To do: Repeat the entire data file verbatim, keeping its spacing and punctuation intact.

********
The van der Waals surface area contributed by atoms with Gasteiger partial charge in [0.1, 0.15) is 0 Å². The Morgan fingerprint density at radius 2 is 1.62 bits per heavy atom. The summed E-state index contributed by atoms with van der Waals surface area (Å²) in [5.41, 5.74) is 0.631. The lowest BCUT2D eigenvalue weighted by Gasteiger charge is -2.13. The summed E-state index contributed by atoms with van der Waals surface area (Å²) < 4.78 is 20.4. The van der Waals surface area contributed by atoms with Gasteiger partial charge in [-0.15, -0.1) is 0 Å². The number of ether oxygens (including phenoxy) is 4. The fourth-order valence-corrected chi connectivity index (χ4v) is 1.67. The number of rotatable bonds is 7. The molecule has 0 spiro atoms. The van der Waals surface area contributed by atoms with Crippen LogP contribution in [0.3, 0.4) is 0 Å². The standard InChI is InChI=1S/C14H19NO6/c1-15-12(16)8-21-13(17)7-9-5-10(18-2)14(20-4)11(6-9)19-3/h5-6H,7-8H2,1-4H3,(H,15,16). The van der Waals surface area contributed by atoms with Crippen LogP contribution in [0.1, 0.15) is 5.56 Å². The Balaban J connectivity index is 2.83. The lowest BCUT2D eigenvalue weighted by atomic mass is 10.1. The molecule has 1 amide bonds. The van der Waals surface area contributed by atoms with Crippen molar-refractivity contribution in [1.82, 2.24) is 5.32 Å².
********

The van der Waals surface area contributed by atoms with Gasteiger partial charge in [0.1, 0.15) is 0 Å². The Morgan fingerprint density at radius 2 is 1.62 bits per heavy atom. The summed E-state index contributed by atoms with van der Waals surface area (Å²) in [5.41, 5.74) is 0.631. The lowest BCUT2D eigenvalue weighted by Gasteiger charge is -2.13. The summed E-state index contributed by atoms with van der Waals surface area (Å²) < 4.78 is 20.4. The van der Waals surface area contributed by atoms with Gasteiger partial charge in [-0.15, -0.1) is 0 Å². The number of ether oxygens (including phenoxy) is 4. The fourth-order valence-corrected chi connectivity index (χ4v) is 1.67. The number of rotatable bonds is 7. The molecule has 0 spiro atoms. The van der Waals surface area contributed by atoms with Crippen LogP contribution in [0.3, 0.4) is 0 Å². The standard InChI is InChI=1S/C14H19NO6/c1-15-12(16)8-21-13(17)7-9-5-10(18-2)14(20-4)11(6-9)19-3/h5-6H,7-8H2,1-4H3,(H,15,16). The van der Waals surface area contributed by atoms with Crippen LogP contribution in [0.1, 0.15) is 5.56 Å². The Balaban J connectivity index is 2.83. The lowest BCUT2D eigenvalue weighted by atomic mass is 10.1. The molecule has 1 amide bonds. The van der Waals surface area contributed by atoms with Crippen molar-refractivity contribution in [1.82, 2.24) is 5.32 Å².